Walter Scott is said to have derived the story from life and it was a story that Scott heard from many different people, including his mother, and he always thought that his mother told it particularly well. He was worried that the story would lose something in translation from an oral story to a written one. He thought a full-length novel wouldn’t have nearly the impact of, as he put it, a story told in thirty minutes by the fire. I see what he means. Sometimes, when a story captures our imagination, it can be hard to actually do it justice in a novel, where you have to provide so many more details that you do not have to provide in an oral tale. I think the power of his story is more in the story than in the actual writing – though there is nothing wrong with his writing; it is skillfully amusing and evocative. However, this might be why there are many details that seem to get lost in the book that Scott neglects to give us, like why Ravenswood does not receive Lucy’s letters, but suddenly gets them later. This is a story, not about details or human motivations, but about the romance of the story itself. It is a book that cries out to be read during the evening or night, on a rainy day, or during a storm.

 
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Posted by on September 26, 2014 in Fiction

 

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I Know Where I’m Going!

thNVF8TBYF1945 – Directed by Emeric Pressburger and Michael Powell – Written by Emeric Pressburger and Michael Powell – Starring Wendy Hiller and Roger Livesey

I recently watched a very sweet British film that was made when people knew that WWII was going to come to a favorable end. I Know Where I’m Going! was produced, directed, and written by Emeric Pressburger and Michael Powell (their production company was called The Archers and they made 19 films together). It was filmed while they were waiting for Technicolor cameras to be available so they could film a different movie. Now that the war was coming to an end, they wanted to remind their audience of the things that really mattered and were worried about excess commercialism.

The result was a lovely film about unexpected love and individualism. It takes place in the Hebrides, islands off the west coast of Scotland, where myth and history is still close to the people who live there – they wear their kilts, dance their reels, play bagpipes, know their own folklore and history, sing their songs, are very connected to their home, and do it all with wonderful good humor.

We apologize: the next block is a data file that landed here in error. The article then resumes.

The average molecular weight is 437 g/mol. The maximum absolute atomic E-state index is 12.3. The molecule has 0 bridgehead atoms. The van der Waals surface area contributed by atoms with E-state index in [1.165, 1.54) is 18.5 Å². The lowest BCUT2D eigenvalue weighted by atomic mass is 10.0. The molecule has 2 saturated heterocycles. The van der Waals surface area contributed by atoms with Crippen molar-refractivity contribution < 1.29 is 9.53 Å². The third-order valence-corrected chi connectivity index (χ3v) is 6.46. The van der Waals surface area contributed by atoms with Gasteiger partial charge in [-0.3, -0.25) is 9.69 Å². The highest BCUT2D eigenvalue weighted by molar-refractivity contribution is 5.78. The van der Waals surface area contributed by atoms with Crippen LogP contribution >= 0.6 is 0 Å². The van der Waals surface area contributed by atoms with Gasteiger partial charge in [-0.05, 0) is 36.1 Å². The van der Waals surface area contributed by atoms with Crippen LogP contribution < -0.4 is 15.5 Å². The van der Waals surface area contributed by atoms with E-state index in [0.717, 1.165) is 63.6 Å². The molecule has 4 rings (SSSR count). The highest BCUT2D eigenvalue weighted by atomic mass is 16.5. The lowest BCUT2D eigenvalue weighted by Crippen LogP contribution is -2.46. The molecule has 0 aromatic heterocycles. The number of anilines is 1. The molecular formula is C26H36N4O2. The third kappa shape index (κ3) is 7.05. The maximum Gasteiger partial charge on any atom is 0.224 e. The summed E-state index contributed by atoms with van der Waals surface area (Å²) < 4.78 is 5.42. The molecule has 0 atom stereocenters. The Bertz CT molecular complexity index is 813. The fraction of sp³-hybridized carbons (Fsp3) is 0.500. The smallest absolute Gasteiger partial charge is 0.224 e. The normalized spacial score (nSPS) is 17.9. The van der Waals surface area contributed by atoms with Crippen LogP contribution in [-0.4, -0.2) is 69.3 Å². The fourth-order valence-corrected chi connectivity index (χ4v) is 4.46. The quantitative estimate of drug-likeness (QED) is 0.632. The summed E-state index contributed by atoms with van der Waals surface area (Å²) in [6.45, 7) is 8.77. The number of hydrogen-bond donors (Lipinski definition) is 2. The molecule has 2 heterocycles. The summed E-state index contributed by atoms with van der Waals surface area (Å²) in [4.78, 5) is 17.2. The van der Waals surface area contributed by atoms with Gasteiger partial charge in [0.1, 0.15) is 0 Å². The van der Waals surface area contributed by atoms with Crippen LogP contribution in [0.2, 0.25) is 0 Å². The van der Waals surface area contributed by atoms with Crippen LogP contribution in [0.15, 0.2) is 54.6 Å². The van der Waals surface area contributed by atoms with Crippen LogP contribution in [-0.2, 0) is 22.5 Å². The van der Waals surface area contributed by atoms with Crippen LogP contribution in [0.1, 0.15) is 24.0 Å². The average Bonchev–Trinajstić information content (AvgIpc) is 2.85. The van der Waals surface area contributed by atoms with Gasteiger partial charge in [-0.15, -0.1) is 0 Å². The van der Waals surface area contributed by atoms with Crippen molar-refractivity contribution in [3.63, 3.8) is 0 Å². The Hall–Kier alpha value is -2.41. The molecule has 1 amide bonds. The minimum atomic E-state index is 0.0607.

The movie opens with a brief montage about Joan Webster, growing up – who knew exactly where she was going and how she was going to get there. Once a young woman, she announces to her father that she is going to marry Sir Robert Bellinger, who is the head of Consolidated Chemical Industries. Her father protests that she can’t marry a corporation and she says that she can. They plan to wed on a small island in the Hebrides called Kiloran. She travels the long way from London, taking a train, ferry, and taxi, only to get stranded by bad weather, just a short boat trip across from Kiloran, where her fiancé is waiting.

9178bf99a5bb5bb86e98a7e46a5afcd2[1]Also waiting to cross to Kiloran is Torquil MacNeil, who is on leave from the Navy. He is very friendly, and likes her a lot, but she has no intention of letting anything keep her from getting to her destination. When the bad weather continues, however, she spends more time with Torquil and he begins to gently, but definitely, try to win her. And although she knows she is falling in love with him, she is also determined to stick with her original plan and becomes desperate enough to avoid him that she attempts the crossing in the spite of the danger.

One thing that really makes this a gentle story is what a thoroughly nice guy Torquil is. He has no hang-ups about anything, is never critical of her (except when she puts herself and someone else in danger) or her rich fiancé. He is a kind man and when he makes a comment about how she is always the lady, she says she can’t change herself and he replies that he likes her as she is.

JE-SAIS-OU-JE-VAIS-I-KNOW-WHERE-I-M-GOING-1945_portrait_w858[1]In a humorous aside on how identified he is with his corporation, we never actually meet the fiancé (though we hear his voice), so there are no overt caricatures of the pompous rich business man to distract. The real obstacle in the movie is Joan’s own willfulness. Torquil’s friend, Catriona, is just managing to keep her home running (much of her food was eaten when the British army stayed there for several years) and goes out to shoot rabbits for dinner. She does not dismiss that money would be useful to have, but tells Joan she keeps on because there are certain things more important.

According to Paul Byrne, in his excellent article that explores the movie, on Sense of Cinema, Michael Powell, who did the bulk of the writing, loved Scotland and it is obvious in the movie and is one of it’s main charms. Much of the filming is done in Scotland, with the rest being filmed in a London studio.

TCM also features a wonderful article about the making of the film. It talks about how James Mason turned down the role and how Roger Livesey was doing a play in London and was unable to do any filming in Scotland, so all his scenes were actually shot in London, though I never noticed when I was watching.

 
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Posted by on March 19, 2014 in Movies